Leader Writer: Paojel Chaoba
It is safe to say that Manipur is unique in many ways. The state has got its own distinctive features, may be it in the field of culture,sports and lawlessness. One feels that something is just not right and the feeling has been there for as long as one has been able to think rationally.
Living in Manipur is not easy, and the majority would concur in the regard. Be it of the prevalent locality challenges or pertaining to maladministration in government institutions. Corruption or AFSPA, we have many skeletons still hanging in the closet.
The issue of the state Media, at loggerheads with either state or non state actors have been there in the past, presently and will be there in the future. But, whatever the scenario may be, a morbid thought creeps that it’s far better to perish clutching one’s beliefs rather than living under false dreams and negated stances.
Though the sense of bravado may be said to be bordering to theatrics and it is fact that man has the primeval basic instinct to survive at the foremost. But we absorb from the past and rather what History taught us, it is wrote in its annals that brave souls have sacrificed themselves for the worthy and humanitarian causes to bring about the greater good. Defiance of terrorism, inhumanity and breaking the chain that would have us kneel down to injustice has long been fought against. None can defeat the indomitable human spirit and there is the belief and trust that truth and justice will ultimately prevail.
One draws inspiration from the saying that the pen is mightier than the sword .It holds much meaning to those who chose journalism as a profession. Scant paid, scarce holidays, no pensions, a round the clock schedule, weather beaten and of course, having to walk the tightrope while those with vested interests shake both ends of the rope. This is considered normal to the scribes of the state. The tightrope situation also pertains to the citizenry and is duly noted. Still, the smile on the acrid face and with a cash balance limited to the currency note in one’s pocket is borne with mild yoke. And still we jest; each day is a struggle which is lived one day at a time.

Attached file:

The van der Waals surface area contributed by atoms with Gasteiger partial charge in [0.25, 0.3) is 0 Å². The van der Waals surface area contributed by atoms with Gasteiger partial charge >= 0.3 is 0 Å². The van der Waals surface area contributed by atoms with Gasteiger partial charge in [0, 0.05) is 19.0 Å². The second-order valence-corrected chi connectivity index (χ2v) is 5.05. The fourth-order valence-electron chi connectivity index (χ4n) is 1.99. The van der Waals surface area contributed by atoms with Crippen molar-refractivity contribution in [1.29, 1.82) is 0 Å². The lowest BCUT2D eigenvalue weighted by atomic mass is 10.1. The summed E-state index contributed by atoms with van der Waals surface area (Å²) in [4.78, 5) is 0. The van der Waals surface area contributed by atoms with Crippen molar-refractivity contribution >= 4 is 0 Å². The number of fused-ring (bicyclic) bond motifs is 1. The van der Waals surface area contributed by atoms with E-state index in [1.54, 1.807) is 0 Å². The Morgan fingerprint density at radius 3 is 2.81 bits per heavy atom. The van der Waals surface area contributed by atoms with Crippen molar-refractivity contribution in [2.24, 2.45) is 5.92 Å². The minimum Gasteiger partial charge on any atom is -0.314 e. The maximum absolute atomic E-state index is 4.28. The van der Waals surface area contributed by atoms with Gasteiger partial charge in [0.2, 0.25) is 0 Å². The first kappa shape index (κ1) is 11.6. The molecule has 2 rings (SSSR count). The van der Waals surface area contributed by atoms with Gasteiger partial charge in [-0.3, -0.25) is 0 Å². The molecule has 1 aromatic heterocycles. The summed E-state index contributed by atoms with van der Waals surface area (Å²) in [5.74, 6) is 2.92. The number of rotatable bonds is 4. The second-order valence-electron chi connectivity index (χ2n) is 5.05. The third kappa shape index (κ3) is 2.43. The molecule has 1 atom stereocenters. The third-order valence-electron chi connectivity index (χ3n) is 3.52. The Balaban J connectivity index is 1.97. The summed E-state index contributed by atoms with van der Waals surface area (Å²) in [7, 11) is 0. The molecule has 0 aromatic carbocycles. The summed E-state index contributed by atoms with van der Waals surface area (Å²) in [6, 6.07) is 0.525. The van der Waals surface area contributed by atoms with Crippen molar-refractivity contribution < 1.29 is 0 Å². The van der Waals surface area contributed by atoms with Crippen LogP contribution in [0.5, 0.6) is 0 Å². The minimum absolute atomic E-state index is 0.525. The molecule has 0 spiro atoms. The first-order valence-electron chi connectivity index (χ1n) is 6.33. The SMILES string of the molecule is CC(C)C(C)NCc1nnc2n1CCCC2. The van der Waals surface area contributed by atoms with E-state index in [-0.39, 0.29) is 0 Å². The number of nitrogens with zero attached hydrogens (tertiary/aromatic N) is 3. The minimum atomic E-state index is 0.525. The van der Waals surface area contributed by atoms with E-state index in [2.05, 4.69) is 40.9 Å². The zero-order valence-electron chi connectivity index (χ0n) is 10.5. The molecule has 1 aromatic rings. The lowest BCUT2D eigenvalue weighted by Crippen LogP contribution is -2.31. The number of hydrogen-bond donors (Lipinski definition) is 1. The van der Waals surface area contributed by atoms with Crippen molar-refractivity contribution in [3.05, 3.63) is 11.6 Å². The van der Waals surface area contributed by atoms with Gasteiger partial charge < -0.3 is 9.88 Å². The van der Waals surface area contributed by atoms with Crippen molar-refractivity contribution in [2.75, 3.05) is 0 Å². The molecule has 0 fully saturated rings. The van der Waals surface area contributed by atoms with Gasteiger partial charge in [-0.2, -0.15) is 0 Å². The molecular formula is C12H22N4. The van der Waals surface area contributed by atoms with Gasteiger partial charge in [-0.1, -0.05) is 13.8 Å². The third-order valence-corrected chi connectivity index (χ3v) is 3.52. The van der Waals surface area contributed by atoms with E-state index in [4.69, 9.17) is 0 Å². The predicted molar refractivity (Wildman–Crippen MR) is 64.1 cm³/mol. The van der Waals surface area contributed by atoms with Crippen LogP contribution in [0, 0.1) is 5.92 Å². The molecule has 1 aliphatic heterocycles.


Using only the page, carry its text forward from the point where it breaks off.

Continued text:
The media has no friend or foe. This is what is stated in the first chapter of the scribe’s ‘manual’, and we hum to that tune with plenty of probable friends and an equal number of foes who credit themselves of the mentioned status.
However, it is indeed a laudable stance of the state media not to have given in to dictates meted by self styled Robin ‘Hoods’. Still, the fort is being held with a principled attitude. ‘The Press will not be stopped’ and we will not march the protest, rather the daily grind is continued with fervor.
Coming to a pause and back to reality, police personnel protects the media houses. Well ! The houses are guarded but what of its family members? Is the scenario of one where the family members are inside a bomb shelter, safe and sound. Do we have the comfort not to come out till the bombers fly past?
None can take responsibility for the journalist whose job is to seek information from different venues. A soft target is always at disposal for those who mean to inflict harm. Braving the probable, each day is lived with a ‘Nongmada pokpa machana nini siba hounadae’ stance or as in “ We all perish one day”. With truth and justice as the epitome, we report incidents. The question comes to mind then to why the police personnel have to be posted within our premises. Will the lone ivory gypsy deter those having ill intent? Will the safety of the scribes be assured with that? Personally, a big NO comes
It is felt; the courage should be there to stand for the belief. If the pen is indeed mightier, then why crouch behind rustic swords and especially one which cannot guarantee our safety. Let us stick to our guns and to our Karma. Lest! We be branded as idealistic hypocrites.
Unlike a cat, there are no nine lives to be spent rather than the lone one. For the truth and to uphold the voice of the masses, regretted that there is only one life that can be lost.